"Meu" or "O meu"
"My xx" is sometimes translated to "O meu/A minha" and sometimes to "Meu/Minha". When do I need to use the "O"/"A" before the "Meu"/"Minha"?
when it is a possessive adjective, you can choose wheter or not to use the article. when it works as a pronoun, you must use the article. examples: my car is better than yours = (o) meu carro é melhor que O seu. on the 2nd example, you have to use the article.
In Portugal the article is always present. So, my train in Brazil is "Meu trem" but in Portugal it's "O meu comboio" (Comboio é a palavra portuguesa para trem)
You can't say "meu trem" in Portuguese, even writers and important people in Brazil get to manage the language properly. "Meu trem" is quite informal, actually.
Meu (without the article) means "mine" NOT "my", so there's a direct translation into English, but "o meu" also works as a pronoun.
As Pauloenrique said, when it is a possessive, the name follows, so you can ommit, but you must use the article when it's a pronoun (in replacement of a substantive). The brasilians tend to ommit the pronoun. The portuguese use it more. Sometimes it doesn't make much of a difference. For example: pt-br) Deixei meu carro no acostamento pt-pt) Deixei o meu carro na berma It means "I left my car on the hard shoulder" (or "I left my car at the roadside") The use (or not) of the pronouns is perfectly understood by a brasilian or a portuguese (as for the word "acostamento" it is not used in Portugal and people will have difficulty understanding).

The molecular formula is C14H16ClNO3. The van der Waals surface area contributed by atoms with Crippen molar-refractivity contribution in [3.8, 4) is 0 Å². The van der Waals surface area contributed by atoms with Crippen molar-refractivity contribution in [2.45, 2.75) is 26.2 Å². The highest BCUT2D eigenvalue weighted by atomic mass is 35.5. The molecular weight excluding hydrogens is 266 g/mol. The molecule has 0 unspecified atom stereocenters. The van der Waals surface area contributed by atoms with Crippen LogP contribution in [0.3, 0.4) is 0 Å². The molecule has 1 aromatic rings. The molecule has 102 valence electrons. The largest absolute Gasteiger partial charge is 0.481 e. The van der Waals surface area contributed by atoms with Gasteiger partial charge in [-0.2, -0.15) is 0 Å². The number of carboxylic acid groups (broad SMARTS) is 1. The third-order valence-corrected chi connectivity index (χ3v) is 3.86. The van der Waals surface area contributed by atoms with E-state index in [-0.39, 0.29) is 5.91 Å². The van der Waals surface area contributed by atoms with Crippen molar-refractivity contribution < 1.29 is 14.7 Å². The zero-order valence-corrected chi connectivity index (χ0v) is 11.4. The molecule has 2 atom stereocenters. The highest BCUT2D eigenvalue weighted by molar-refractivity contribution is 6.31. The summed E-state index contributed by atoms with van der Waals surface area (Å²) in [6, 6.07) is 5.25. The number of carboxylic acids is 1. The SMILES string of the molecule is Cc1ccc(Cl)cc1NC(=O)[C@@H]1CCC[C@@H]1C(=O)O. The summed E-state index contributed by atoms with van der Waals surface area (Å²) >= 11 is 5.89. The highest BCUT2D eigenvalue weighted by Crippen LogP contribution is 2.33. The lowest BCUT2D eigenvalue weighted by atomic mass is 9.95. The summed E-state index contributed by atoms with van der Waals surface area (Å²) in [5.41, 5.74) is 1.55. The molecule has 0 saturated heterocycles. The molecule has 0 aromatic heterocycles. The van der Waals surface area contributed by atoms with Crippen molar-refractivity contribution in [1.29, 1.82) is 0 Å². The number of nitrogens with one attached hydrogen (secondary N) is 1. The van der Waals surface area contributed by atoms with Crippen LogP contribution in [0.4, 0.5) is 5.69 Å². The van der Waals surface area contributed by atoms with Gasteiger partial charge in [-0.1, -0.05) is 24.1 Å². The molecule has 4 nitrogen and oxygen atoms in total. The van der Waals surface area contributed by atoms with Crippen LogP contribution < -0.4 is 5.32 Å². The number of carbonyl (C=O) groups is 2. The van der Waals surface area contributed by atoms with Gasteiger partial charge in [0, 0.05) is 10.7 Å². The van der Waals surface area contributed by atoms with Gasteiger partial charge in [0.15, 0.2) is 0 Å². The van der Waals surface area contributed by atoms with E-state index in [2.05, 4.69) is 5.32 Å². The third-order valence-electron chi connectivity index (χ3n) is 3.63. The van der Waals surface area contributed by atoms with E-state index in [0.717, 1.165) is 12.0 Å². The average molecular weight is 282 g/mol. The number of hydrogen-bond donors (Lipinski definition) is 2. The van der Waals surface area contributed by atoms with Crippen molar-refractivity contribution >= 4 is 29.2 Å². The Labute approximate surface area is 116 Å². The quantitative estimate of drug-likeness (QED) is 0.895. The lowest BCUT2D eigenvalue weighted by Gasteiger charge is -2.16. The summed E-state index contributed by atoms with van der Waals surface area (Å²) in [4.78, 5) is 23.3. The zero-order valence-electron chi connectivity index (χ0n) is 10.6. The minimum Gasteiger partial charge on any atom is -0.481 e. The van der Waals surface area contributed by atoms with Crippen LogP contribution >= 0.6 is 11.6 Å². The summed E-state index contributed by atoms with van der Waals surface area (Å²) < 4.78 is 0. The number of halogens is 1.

But there are some subtle differences (for both versions of portuguese). 1) Ela é minha amiga. 2) Ela é a minha amiga. On the first case it means that "she is a friend". On the second it means that she is a specific friend that you previously talked about. It could also suggest that this woman is the only friend that you have.
Portuguese is spoken in many countries, "Minha amiga" is only heard in Brazil, but it's quite informal. In the end, even writers and important (educated people) say "A minha amiga".
What if I have several cars (in fact, I have none)? Should I use "um meu carro"?
Basically, if the possessive is followed by a noun (meu carro, minha amiga), the article can be omitted.
I just wanted to add that in European Portuguese, it will always be "o meu" or "a minha."
It's not in European Portuguese, but in STANDARD Portuguese. Don't forget Portuguese is spoken in many countries, and in all of them you'll just hear "O meu carro", not "meu carro", except in Brazil, obviously.
Agreed. I don't remember how it was in Portugal, but In Brazil we definitely accept both, sometimes with slightly different meanings.
You should use the article all the time, that's the way Portuguese works, and that's he way it's spoken in any Lusophone country.
male gender "meu" example: O meu carro, O meu cachorro, O meu pai, O meu irmão, O meu lápis, O meu pente, O meu corpo female gender "minha" example: A minha casa, A minha irmã, A minha mãe, A minha bicicleta, A minha Cadela, A minha caneta, A minha cama
You can omit the "O"/"A" if you are using a noun. For example: O meu nariz. meu nariz.